Lack of support for parenthood main reason why women have abortions
Abortion is a childcare issue. People don't consider abortions when they feel confident about their abilities to nurture children. They don't consider having one when they know they will be supported by family and, more importantly, by society. People consider abortions when having a baby seems like the end of the world. If our society was one that truly supported parenthood, having a baby would not be a crisis.
Parents who see abortion as an option may be single; they may also be in a committed relationship or married. A significant proportion of women going to Britain for abortions are married with children, but feel they could not cope with another child. The largest proportion are women who feel they cannot have a child because their lifestyle will not support it. This isn't selfishness - it's practicality.
The question is why? Why should having a child be anathema to our existence? By appointing Olive Braiden to look at the area of crisis pregnancy, the Government appears to be acknowledging that sex education, effective contraception and more general support for women in a "crisis" pregnancy is important. Her Crisis Pregnancy Agency will be co-ordinating, drawing up a strategy and preventing abortions by preventing crisis pregnancies. However, Pat Kenny asked Braiden the relevant question on his radio show when he wondered if the new agency was "a political ploy by Bertie Ahern to be seen to be doing something...window dressing really". Amen. That's exactly what it is.
Abortion, above all, is fundamentally about childcare. If a single mother has to give up her education, move back home, or give up her job, what kind of a life is that? No wonder she takes the boat. Or if a woman with three children knows in her heart of hearts that she cannot cope with a fourth, who is going to help her? Braiden says her agency will. But to be honest, I don't think your average woman with three children is going to phone a State agency and ask for help. She's going to take the boat.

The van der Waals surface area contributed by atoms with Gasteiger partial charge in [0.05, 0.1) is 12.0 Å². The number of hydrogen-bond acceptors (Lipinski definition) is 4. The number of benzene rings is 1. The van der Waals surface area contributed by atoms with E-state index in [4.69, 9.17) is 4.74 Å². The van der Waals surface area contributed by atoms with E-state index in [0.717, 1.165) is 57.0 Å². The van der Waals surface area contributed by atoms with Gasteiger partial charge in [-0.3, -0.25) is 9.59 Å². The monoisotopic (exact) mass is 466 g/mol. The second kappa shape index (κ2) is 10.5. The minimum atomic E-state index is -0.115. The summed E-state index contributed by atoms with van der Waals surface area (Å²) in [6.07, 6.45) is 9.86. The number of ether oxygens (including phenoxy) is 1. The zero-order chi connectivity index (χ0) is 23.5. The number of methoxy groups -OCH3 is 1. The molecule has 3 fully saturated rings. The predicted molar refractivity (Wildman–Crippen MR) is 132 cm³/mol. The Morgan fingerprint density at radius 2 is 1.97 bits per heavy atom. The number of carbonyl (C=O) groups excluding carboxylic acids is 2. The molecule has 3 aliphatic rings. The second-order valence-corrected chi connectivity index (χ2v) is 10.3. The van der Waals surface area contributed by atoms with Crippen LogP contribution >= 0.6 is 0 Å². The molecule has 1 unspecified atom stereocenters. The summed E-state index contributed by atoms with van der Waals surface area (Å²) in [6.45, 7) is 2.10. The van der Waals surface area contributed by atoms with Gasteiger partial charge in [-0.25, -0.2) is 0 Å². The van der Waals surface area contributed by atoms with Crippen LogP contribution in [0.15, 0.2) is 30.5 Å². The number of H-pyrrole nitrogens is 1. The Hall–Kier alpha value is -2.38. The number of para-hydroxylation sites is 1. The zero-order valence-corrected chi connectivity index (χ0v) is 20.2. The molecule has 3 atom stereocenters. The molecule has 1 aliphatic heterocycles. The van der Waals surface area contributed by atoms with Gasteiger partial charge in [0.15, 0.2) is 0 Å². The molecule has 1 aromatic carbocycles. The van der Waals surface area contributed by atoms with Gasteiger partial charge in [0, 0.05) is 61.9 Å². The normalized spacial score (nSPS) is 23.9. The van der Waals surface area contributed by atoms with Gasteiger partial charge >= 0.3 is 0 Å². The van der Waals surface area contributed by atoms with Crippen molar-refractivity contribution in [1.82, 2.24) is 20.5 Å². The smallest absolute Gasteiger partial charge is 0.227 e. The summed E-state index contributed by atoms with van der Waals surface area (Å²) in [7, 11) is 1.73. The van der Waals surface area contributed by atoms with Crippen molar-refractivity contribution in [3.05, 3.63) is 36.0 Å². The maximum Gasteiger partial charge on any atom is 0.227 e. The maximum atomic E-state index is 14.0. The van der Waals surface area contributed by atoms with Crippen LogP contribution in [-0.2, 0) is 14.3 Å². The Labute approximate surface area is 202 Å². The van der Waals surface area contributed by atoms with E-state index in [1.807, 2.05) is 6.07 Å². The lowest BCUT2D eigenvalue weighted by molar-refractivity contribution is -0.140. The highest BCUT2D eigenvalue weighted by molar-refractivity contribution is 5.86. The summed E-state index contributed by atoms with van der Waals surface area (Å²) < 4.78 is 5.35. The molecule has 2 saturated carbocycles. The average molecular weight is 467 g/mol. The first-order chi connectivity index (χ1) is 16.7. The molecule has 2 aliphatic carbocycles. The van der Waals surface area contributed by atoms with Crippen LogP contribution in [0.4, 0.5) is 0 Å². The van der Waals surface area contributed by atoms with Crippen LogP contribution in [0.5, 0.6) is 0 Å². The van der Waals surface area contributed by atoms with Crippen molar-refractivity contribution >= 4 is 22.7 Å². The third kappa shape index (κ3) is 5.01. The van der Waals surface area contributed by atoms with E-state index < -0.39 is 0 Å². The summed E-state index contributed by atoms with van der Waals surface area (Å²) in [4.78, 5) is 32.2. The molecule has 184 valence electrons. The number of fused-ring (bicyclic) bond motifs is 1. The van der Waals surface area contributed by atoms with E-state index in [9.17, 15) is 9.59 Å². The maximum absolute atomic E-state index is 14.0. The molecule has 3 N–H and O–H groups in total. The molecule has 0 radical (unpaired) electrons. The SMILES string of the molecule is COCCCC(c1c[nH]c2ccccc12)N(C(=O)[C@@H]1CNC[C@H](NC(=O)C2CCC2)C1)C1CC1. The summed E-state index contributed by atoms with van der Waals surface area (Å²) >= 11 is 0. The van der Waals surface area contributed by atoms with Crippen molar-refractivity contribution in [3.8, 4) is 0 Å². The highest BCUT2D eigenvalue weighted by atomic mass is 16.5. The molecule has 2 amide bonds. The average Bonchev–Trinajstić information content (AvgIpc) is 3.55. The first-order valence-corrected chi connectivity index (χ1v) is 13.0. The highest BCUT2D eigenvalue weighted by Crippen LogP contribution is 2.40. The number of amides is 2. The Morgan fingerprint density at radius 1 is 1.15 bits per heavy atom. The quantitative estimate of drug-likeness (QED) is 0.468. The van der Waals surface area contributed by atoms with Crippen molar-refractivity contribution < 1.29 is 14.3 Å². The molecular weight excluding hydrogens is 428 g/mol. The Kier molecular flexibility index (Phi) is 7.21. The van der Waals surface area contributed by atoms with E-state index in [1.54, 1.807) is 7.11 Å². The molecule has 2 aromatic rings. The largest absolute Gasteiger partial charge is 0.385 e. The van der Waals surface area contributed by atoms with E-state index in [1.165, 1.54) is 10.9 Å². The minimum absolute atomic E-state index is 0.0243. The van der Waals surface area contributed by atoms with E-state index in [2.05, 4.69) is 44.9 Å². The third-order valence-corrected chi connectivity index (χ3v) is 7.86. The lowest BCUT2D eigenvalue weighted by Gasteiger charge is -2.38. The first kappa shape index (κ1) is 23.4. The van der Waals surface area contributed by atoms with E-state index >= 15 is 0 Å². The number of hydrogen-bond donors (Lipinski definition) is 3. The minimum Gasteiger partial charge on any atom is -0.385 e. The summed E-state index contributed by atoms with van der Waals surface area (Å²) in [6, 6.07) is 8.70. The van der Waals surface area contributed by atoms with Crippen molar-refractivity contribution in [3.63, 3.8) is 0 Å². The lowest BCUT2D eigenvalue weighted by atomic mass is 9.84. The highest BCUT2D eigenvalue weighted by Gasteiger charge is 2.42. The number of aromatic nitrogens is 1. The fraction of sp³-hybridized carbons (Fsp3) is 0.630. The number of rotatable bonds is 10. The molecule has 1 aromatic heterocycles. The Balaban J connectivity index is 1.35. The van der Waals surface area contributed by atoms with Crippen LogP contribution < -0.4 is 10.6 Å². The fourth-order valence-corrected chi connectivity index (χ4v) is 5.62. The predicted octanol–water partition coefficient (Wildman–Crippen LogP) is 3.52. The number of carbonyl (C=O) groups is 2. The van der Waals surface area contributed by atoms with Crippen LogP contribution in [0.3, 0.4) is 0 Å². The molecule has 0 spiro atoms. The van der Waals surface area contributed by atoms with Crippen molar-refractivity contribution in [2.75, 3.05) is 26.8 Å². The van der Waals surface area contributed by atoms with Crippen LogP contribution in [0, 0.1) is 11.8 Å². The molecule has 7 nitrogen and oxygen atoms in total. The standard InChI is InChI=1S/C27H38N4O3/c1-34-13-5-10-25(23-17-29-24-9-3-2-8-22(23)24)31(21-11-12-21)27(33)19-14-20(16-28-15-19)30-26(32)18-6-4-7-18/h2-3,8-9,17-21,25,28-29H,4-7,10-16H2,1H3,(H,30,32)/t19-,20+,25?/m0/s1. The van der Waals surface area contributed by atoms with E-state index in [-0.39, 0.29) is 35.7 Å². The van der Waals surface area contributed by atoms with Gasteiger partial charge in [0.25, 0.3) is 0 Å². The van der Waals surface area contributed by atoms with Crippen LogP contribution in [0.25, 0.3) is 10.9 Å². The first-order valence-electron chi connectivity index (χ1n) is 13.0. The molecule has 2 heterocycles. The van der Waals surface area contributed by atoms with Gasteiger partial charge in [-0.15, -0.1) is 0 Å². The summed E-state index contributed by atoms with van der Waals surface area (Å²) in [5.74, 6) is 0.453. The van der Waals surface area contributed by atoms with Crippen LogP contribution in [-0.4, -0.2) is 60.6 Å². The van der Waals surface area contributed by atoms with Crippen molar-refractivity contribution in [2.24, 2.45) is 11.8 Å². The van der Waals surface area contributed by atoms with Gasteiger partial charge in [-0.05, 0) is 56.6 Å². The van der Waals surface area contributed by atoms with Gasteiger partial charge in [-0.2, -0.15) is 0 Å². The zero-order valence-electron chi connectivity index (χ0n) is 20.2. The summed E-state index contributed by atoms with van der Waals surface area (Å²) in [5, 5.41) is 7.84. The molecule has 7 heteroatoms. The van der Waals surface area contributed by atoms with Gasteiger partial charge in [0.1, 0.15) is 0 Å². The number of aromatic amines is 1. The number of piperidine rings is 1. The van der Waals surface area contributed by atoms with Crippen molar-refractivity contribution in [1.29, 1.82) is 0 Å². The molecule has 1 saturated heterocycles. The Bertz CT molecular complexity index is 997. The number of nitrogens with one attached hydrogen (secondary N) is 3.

In this society, we struggle privately with these issues, expecting little support and getting less. If you are single and struggling to pay high rents and working in a job where they hired you because you don't have kids (it's not supposed to happen, but it does), how are you going to deal with being a parent? If you are in a committed relationship or marriage, and you and your partner are both working to pay an expensive mortgage, and if you're paying £800 a month for childcare for your two children, how are you going to afford another child? There are lots of reasons why people have abortions, but a lack of support for parenthood is one of the major ones. This includes: if a potential parent faces financial penury as a result of parenthood; if he or she has to give up a job or surrender education to care for a child; if he or she realises that having a baby would be impossible because childcare is so expensive. An abortion then seems like a sensible option.